INTERVIEW: E*Trade bank growth limited by U.S. regulatory asset threshold – CRO Mike Pizzi

April 21, 2015

The Dodd-Frank $50 billion asset threshold used to categorize systemically important banks has been a strategic business factor for E*Trade, the online broker, and unless there are compelling factors to breach the mark, the firm will continue to limit expansion of its balance sheet, chief risk officer, Mike Pizzi, said in an interview this week.

Speaking to Thomson Reuters, Pizzi said, “We have made the strategic decision to remain below the $50 billion mark, and customer deposits have been directed off of our balance sheet to do so. And while we have made meaningful strides in elevating our (enterprise risk management) framework to be scalable and consistent with that of a much larger institution, crossing the $50 billion line would certainly require investment and additional build out.”

“Additionally, there are several other important factors outside of ERM that we would have to consider before making the decision to cross that threshold,” he added.

E*Trade is New York based financial services company that provides online discount stock brokerage service for self-directed investors. Through its banking subsidiary the firm also provides investor-focused banking products, primarily sweep deposits and savings products, to retail investors. At the end of 2014, E*Trade Bank had consolidated assets of $46 billion on its balance sheet.

The requirement that any U.S. bank holding company with $50 billion or more in assets is considered a systemically important financial institution, and therefore subject to tougher capital, liquidity and other rules, has become increasingly contentious. Critics have argued that banks just above that mark face the same plethora of regulatory burdens as those with much larger asset stockpiles, and who are seen posing greater risk to the system in the event of a crisis.

Apart from the regulatory burdens, the fact that certain firms, such as E*Trade, have consciously chosen to avoid breaching the asset threshold, points to the economic costs for clients and customers even if there are potential benefits from serving a larger group.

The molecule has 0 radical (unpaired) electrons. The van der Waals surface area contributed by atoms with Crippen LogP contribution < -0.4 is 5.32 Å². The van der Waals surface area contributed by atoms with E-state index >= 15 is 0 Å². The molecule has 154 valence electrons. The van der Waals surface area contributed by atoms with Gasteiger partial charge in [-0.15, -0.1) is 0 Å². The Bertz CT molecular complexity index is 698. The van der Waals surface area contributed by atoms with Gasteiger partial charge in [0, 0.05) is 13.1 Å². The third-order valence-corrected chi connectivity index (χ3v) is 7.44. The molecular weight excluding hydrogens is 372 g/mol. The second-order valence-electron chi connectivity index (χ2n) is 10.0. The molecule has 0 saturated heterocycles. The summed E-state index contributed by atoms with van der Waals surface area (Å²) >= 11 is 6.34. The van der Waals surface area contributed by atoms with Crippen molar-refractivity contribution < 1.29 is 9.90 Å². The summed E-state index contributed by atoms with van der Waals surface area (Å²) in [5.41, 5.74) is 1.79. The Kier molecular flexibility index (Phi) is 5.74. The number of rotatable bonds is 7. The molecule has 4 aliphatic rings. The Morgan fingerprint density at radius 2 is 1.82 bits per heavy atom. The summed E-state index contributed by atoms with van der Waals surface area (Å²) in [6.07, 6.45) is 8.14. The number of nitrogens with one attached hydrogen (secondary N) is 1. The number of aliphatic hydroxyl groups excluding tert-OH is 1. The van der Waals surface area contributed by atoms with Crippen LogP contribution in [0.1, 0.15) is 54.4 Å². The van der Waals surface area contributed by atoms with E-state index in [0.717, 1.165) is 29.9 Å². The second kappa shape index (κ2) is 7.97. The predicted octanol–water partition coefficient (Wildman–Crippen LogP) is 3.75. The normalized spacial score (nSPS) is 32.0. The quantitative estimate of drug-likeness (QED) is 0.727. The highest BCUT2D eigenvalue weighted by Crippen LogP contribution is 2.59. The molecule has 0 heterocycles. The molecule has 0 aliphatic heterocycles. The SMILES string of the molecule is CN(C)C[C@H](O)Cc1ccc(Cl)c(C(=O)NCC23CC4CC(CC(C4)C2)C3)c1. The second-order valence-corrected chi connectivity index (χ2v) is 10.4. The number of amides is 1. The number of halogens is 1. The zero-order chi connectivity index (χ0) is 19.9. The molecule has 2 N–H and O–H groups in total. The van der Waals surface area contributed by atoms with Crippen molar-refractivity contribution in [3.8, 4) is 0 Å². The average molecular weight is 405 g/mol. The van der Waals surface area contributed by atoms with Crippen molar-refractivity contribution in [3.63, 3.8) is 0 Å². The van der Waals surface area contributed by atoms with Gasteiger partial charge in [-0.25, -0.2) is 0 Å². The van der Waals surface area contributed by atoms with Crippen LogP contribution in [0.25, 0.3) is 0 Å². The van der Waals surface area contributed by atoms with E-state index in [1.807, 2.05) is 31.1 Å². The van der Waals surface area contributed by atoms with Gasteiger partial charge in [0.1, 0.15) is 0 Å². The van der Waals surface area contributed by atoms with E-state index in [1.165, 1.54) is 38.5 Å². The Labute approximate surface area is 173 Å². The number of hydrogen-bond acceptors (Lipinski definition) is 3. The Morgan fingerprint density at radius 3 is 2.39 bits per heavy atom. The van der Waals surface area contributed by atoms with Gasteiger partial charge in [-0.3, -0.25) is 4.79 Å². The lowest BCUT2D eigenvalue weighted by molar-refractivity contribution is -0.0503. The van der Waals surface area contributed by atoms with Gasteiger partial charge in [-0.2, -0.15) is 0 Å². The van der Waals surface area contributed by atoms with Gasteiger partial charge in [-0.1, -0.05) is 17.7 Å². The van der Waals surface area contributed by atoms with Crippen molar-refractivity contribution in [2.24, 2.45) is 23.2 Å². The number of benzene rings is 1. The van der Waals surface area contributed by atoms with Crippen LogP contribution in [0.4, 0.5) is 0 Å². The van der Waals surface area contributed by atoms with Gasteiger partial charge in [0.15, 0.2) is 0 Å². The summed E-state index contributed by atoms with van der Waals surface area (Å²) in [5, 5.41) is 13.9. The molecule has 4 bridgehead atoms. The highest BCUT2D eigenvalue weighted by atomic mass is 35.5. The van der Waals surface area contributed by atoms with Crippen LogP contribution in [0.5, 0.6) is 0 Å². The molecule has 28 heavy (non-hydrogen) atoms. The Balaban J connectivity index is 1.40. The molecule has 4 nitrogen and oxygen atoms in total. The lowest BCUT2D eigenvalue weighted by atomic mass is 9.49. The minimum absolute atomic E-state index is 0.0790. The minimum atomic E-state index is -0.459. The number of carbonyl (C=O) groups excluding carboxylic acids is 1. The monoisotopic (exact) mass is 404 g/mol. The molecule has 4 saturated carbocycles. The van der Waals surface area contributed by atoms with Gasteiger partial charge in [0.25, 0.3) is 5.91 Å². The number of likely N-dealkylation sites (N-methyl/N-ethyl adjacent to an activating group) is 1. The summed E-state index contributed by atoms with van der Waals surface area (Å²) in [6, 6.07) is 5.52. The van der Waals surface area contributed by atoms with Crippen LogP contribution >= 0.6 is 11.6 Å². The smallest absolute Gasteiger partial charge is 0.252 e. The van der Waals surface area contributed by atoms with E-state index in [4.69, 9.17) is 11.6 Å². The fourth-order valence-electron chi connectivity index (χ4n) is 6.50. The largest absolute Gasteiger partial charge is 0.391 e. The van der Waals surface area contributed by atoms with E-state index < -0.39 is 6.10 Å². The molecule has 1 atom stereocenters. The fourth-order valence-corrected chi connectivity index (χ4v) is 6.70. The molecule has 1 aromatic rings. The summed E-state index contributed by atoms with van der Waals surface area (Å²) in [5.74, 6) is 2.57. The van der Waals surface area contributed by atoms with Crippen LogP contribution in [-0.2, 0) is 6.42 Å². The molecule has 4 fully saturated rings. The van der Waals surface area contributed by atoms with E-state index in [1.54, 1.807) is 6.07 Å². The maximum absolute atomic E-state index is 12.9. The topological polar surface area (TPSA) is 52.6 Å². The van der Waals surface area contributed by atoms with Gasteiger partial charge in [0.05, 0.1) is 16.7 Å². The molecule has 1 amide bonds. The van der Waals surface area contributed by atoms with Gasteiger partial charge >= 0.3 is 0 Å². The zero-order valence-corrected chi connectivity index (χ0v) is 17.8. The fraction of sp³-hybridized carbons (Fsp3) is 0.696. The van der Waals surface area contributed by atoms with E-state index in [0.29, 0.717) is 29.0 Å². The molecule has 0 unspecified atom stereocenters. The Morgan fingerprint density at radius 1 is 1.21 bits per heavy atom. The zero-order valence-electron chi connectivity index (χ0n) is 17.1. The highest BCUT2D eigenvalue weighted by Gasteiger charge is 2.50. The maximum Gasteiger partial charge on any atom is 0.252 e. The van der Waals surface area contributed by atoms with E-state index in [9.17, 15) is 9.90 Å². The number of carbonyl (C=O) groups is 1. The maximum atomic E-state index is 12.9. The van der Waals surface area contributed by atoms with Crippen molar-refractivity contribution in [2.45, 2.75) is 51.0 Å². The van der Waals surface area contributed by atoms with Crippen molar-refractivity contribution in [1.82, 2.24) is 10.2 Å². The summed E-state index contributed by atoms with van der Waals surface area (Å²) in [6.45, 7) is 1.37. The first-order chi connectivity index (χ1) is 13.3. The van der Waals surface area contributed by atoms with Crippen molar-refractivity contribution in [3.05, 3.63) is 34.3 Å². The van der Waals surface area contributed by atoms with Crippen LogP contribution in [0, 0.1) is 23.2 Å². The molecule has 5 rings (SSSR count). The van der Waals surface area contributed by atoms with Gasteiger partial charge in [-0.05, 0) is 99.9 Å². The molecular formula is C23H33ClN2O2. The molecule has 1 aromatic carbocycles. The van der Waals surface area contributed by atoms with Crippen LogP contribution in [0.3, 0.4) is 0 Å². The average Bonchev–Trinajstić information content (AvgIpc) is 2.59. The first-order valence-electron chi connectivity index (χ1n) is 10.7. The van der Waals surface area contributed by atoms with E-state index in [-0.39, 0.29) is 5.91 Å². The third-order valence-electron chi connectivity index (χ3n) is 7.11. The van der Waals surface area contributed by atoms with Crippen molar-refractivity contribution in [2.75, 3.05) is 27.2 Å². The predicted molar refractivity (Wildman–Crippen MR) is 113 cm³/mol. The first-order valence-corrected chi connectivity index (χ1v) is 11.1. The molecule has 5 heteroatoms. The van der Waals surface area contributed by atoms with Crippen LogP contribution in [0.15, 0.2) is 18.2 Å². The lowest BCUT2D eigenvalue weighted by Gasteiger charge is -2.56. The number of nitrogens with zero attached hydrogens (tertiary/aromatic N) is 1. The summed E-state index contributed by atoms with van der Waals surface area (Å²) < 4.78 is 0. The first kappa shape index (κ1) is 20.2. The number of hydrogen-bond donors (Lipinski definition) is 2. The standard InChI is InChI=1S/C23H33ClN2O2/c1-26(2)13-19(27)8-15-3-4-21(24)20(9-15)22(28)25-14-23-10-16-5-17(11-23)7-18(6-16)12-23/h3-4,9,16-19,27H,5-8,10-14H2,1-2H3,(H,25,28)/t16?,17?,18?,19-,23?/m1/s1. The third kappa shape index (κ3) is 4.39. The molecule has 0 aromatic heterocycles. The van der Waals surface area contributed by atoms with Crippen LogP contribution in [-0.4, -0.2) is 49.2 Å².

Acknowledging the debate, and the broader consequences, Federal Reserve governor Daniel Tarullo said last month that consideration was being given to raise the threshold.

“While enhanced prudential standards are important to ensure that larger banks can continue to provide credit even in periods of stress, some of those same enhancements could actually inhibit credit extension by rendering the reasonable business models of middle-sized and smaller banks unprofitable,” Tarullo told the Senate Banking Committee.

Those against any rise in the asset threshold argue that allowing large regional institutions to get by with less oversight poses systemic risks that could see a repeat of the 2008 crisis. U.S. Senator Elizabeth Warren has been particularly vocal on the topic, saying last month during Tarullo’s testimony that such a move was “a recipe for missing the buildup of excessive risk in the financial system, and it reflects the kind of let- the-banks-run-free mind-set that created the last financial crisis.”

For institutions with assets under $50 billion, while the degree of regulatory compliance is significantly less, there are still costs associated with stress testing, controls and compliance staff that E*Trade has factored into its operating model and enterprise risk management system.

“There has been a degree of build-out that has created expense that you can’t deny,” said Pizzi. “From a forward-looking perspective I think we are at the right compliment of staff and bench strengths.”

“We’re a smaller company . . . and we have a much narrower focus that has allowed us to put the right lens on this,” he added.

Pizzi also noted that regulatory agencies were increasingly focused on internal processes and remediation. What regulators want to see is if firms are able to identify the root causes of control gaps or compliance failures and address them appropriately, he said.

(This article was produced by the Compliance Complete service of Thomson Reuters Accelus. Compliance Complete provides a single source for regulatory news, analysis, rules and developments, with global coverage of more than 400 regulators and exchanges. Follow Accelus compliance news on Twitter: @GRC_Accelus)

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